Today's youth are being hit by a new compulsive habit - Internet addiction.
The new finding will make mental health professionals face a new affliction, besides compulsive gambling or even the 'age-old' smoking and drug addiction.
Louise Nadeau, from Universite de Montreal's Department of Psychology, is now investigating this newly found compulsive affliction, in which large number of people are continuously hooked on to the Internet for hours.
"The problem isn't widespread but we know of serious cases in which teenagers don't leave the house, don't have interpersonal relationships, and have been isolated in front of their computer screen for the past two or three years, and only speak in the language of the characters they play with in network video games," said Louise Nadeau, a professor at the Université de Montréal's Department of Psychology.
He added: "In a few years we'll have couples in therapy because the Internet will have become their main occupation."
Nadeau is director of the new university institute on addiction that conducts epidemiological studies on addiction, evaluate the services available to patients, guarantee state-of-the-art practices, and document new forms of addiction.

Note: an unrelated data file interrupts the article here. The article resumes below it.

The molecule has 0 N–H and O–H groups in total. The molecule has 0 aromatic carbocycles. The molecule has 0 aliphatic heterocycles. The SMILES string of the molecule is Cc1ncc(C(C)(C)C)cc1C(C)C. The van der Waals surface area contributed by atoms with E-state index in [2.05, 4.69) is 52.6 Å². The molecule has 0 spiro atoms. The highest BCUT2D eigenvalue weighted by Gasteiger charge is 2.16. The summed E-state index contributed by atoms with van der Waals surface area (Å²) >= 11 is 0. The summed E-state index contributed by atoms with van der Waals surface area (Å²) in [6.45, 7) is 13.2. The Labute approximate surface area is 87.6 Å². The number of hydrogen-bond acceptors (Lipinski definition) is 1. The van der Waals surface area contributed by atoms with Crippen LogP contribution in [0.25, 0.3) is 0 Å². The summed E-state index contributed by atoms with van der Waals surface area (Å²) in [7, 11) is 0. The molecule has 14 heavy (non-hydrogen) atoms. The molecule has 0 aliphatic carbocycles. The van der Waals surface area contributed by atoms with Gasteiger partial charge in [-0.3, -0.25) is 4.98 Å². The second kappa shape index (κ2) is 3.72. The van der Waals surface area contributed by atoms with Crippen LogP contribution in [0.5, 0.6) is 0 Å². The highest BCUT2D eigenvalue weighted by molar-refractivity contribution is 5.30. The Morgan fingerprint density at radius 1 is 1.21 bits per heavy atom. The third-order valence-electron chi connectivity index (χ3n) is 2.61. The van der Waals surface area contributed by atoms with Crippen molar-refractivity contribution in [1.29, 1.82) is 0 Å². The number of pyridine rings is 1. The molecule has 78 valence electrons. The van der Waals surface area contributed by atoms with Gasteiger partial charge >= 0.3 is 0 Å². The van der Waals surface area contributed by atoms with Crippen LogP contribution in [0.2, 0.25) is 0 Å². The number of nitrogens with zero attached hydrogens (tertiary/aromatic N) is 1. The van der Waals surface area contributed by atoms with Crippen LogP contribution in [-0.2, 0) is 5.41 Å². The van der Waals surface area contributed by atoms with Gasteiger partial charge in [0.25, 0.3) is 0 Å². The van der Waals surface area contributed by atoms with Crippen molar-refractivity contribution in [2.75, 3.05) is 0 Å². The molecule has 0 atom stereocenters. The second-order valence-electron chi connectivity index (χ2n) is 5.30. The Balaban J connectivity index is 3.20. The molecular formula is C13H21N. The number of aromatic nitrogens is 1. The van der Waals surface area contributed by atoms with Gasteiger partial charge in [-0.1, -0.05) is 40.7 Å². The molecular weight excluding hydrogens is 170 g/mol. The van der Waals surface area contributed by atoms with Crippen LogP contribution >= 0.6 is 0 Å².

There is no lack of data on compulsive gambling and alcoholism. But there is a vacuum when it comes to Internet addiction. There is no reliable study or clinical data on the issue. We are starting from scratch," said Nadeau.
In a survey conducted in the Quebec health network, it was deduced that hundreds of patients have consulted a professional about this issue.
Now the scientists are hoping to further develop this data and determine the clinical threshold of addiction, establish how the disease evolves and elaborate intervention techniques.
In order to better communicate their findings, the institute will use a knowledge broker.
"It's like a journalist for a research team but the public is made up of clinicians. The broker must communicate the data in accessible terms and make sure it is targeted to the needs of practitioners," explained Nadeau.